Chapter 20 - Peat Fires in Ireland

Glenn B. Stracher, Nuria Prat-Guitart, Ciaran Nugent, Enda Mullen, Fraser J.G. Mitchell, Donna Hawthorne, Claire M. Belcher, Johnathan M. Yearsley

Research output: Chapter in Book/Report/Conference proceedingChapter

1 Citation (Scopus)


Peatlands are one of Ireland's most characteristic natural features, making up about 17% of the Irish landscape. Their formation began at the end of the last glaciation (about 11,700years ago) and was initially confined to shallow lakes and wet hollows. However, over time there was a transition from open water to fen and then acid ombrotrophic raised bogs. Blanket bog also spread over extensive areas of poorly drained land in the uplands and western seaboard. This spread may have taken place in areas as early as 7000years ago but was more widespread by 4000years ago when the climate may have become wetter. Ireland's peatlands have been exploited for fuel over the last 400years, reducing the original extent of the peatland by almost 47%.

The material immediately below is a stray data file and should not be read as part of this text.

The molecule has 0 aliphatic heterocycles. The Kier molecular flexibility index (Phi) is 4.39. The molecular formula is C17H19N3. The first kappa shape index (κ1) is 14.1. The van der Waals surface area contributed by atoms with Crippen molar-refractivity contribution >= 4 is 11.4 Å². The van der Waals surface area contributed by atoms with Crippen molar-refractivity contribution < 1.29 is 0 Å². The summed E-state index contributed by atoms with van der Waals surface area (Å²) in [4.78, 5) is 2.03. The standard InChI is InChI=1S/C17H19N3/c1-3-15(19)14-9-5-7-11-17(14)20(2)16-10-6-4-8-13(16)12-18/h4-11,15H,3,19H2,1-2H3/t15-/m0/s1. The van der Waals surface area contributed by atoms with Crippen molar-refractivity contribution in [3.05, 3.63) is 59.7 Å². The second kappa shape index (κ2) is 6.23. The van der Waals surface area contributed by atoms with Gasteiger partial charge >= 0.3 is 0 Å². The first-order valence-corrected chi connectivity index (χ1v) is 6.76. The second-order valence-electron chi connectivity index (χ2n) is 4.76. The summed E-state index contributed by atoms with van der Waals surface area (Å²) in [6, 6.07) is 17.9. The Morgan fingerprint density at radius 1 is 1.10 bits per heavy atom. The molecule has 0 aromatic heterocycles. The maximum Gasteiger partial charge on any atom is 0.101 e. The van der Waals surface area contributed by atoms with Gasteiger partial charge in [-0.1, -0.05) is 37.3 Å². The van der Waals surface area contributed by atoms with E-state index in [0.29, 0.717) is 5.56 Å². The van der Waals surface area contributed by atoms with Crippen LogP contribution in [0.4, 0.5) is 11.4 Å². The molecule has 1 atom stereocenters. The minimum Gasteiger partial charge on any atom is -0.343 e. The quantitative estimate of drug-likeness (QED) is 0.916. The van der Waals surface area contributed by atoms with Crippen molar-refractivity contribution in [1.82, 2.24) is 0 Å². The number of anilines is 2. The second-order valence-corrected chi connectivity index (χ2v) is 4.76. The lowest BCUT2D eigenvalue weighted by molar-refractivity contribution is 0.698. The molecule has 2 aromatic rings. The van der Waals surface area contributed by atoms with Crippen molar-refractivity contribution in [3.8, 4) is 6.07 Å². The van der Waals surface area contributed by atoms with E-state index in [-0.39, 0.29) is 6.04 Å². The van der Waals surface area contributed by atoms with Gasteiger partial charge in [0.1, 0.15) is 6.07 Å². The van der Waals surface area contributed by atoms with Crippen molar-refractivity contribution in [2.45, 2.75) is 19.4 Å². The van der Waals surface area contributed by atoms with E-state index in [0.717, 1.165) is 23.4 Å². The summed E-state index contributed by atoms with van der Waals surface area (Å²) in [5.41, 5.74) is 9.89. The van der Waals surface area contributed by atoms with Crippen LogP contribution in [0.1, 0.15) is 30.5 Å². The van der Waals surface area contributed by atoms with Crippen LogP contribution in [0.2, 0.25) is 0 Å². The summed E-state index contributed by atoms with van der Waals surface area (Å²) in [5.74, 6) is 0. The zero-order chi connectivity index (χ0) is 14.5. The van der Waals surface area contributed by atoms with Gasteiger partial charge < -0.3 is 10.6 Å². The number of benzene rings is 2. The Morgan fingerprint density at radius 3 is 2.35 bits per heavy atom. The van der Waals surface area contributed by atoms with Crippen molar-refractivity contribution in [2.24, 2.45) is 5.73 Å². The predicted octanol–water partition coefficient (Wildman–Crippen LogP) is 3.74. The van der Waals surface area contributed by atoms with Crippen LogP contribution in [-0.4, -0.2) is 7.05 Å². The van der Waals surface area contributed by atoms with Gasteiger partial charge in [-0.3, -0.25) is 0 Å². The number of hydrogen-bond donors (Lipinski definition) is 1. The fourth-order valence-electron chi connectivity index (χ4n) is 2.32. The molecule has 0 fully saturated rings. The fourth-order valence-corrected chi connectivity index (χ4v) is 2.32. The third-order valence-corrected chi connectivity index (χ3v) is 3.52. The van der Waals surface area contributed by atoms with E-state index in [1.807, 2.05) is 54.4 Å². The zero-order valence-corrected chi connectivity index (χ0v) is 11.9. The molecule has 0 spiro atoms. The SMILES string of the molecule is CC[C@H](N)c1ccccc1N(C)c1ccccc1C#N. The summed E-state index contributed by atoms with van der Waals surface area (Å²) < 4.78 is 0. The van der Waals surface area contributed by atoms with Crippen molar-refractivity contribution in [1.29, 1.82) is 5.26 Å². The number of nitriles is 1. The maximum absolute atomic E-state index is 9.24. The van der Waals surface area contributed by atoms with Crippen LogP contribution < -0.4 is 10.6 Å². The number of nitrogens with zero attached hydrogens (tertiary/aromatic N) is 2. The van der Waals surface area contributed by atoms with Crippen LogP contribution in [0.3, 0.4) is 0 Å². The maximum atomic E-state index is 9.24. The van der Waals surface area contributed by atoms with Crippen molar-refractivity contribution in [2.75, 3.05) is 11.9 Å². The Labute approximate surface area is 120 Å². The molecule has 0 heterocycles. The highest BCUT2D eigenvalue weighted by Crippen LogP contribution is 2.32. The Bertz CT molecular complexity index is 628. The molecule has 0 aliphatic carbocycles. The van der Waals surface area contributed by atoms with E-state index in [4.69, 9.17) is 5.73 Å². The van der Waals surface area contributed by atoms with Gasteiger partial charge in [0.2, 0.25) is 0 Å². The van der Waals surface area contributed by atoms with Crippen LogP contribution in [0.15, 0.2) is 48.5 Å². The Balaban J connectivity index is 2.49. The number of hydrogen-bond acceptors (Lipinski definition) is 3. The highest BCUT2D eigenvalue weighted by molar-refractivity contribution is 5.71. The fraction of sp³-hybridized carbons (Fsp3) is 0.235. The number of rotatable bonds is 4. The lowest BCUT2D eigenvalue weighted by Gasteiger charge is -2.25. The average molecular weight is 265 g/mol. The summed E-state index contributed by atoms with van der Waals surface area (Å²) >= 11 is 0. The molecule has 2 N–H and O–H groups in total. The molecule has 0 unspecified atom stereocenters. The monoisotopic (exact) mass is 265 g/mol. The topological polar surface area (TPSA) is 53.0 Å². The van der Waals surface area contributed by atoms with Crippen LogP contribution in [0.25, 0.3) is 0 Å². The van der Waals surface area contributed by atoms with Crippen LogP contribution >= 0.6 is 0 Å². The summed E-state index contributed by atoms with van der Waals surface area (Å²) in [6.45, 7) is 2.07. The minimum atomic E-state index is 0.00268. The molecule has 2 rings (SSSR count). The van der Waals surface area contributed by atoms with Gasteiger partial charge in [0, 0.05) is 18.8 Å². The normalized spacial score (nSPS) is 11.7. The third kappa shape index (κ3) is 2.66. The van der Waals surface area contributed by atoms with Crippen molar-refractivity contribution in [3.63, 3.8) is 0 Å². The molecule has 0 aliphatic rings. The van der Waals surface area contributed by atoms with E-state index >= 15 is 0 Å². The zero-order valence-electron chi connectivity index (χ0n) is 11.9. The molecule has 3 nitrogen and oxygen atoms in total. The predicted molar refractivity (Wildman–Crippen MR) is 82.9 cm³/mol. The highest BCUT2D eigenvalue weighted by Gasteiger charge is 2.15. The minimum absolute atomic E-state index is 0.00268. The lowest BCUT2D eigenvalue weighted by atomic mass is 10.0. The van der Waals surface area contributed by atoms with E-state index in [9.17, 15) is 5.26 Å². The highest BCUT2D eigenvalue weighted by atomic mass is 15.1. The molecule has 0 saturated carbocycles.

Original languageEnglish
Title of host publicationCoal and Peat Fires: A Global Perspective
EditorsGlenn B. Stracher
PublisherElsevier Inc.
Number of pages32
ISBN (Print)978-0-12-849885-9
Publication statusPublished - 2019


  • Burn severity
  • Ecosystem
  • Fire regimes
  • Peatland fire
  • Peatlands
  • Smoldering


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